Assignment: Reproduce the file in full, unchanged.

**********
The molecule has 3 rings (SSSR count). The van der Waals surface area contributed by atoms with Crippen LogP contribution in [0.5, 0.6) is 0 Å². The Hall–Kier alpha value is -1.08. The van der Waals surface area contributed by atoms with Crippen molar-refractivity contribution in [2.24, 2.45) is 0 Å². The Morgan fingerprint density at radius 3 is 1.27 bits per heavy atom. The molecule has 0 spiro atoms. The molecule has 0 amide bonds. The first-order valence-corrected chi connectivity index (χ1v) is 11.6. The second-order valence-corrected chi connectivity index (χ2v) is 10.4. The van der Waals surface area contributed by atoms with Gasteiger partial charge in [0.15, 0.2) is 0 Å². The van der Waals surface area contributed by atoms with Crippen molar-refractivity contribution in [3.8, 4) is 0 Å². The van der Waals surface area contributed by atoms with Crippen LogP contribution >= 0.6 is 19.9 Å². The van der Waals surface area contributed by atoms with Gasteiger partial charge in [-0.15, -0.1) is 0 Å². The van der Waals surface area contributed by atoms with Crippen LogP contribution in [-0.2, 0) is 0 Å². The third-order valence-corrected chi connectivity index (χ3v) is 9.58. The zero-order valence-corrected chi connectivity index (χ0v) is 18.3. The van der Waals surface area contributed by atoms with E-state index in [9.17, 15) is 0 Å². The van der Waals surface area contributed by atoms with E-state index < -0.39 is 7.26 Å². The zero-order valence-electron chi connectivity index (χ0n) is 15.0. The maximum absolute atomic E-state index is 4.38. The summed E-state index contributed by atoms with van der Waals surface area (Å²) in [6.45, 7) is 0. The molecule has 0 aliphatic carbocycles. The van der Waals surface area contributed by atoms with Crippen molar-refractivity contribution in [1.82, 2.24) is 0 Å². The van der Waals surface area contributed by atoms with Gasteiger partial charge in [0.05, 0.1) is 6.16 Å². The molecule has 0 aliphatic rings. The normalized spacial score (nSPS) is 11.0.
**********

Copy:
The molecule has 3 rings (SSSR count). The van der Waals surface area contributed by atoms with Crippen LogP contribution in [0.5, 0.6) is 0 Å². The Hall–Kier alpha value is -1.08. The van der Waals surface area contributed by atoms with Crippen molar-refractivity contribution in [2.24, 2.45) is 0 Å². The Morgan fingerprint density at radius 3 is 1.27 bits per heavy atom. The molecule has 0 spiro atoms. The molecule has 0 amide bonds. The first-order valence-corrected chi connectivity index (χ1v) is 11.6. The second-order valence-corrected chi connectivity index (χ2v) is 10.4. The van der Waals surface area contributed by atoms with Gasteiger partial charge in [0.15, 0.2) is 0 Å². The van der Waals surface area contributed by atoms with Crippen molar-refractivity contribution in [3.8, 4) is 0 Å². The van der Waals surface area contributed by atoms with Crippen LogP contribution >= 0.6 is 19.9 Å². The van der Waals surface area contributed by atoms with Gasteiger partial charge in [-0.15, -0.1) is 0 Å². The van der Waals surface area contributed by atoms with Crippen LogP contribution in [-0.2, 0) is 0 Å². The third-order valence-corrected chi connectivity index (χ3v) is 9.58. The zero-order valence-corrected chi connectivity index (χ0v) is 18.3. The van der Waals surface area contributed by atoms with E-state index in [9.17, 15) is 0 Å². The van der Waals surface area contributed by atoms with E-state index < -0.39 is 7.26 Å². The zero-order valence-electron chi connectivity index (χ0n) is 15.0. The maximum absolute atomic E-state index is 4.38. The summed E-state index contributed by atoms with van der Waals surface area (Å²) in [6.45, 7) is 0. The molecule has 0 aliphatic carbocycles. The van der Waals surface area contributed by atoms with Crippen molar-refractivity contribution in [1.82, 2.24) is 0 Å². The van der Waals surface area contributed by atoms with Gasteiger partial charge in [0.05, 0.1) is 6.16 Å². The molecule has 0 aliphatic rings. The normalized spacial score (nSPS) is 11.0.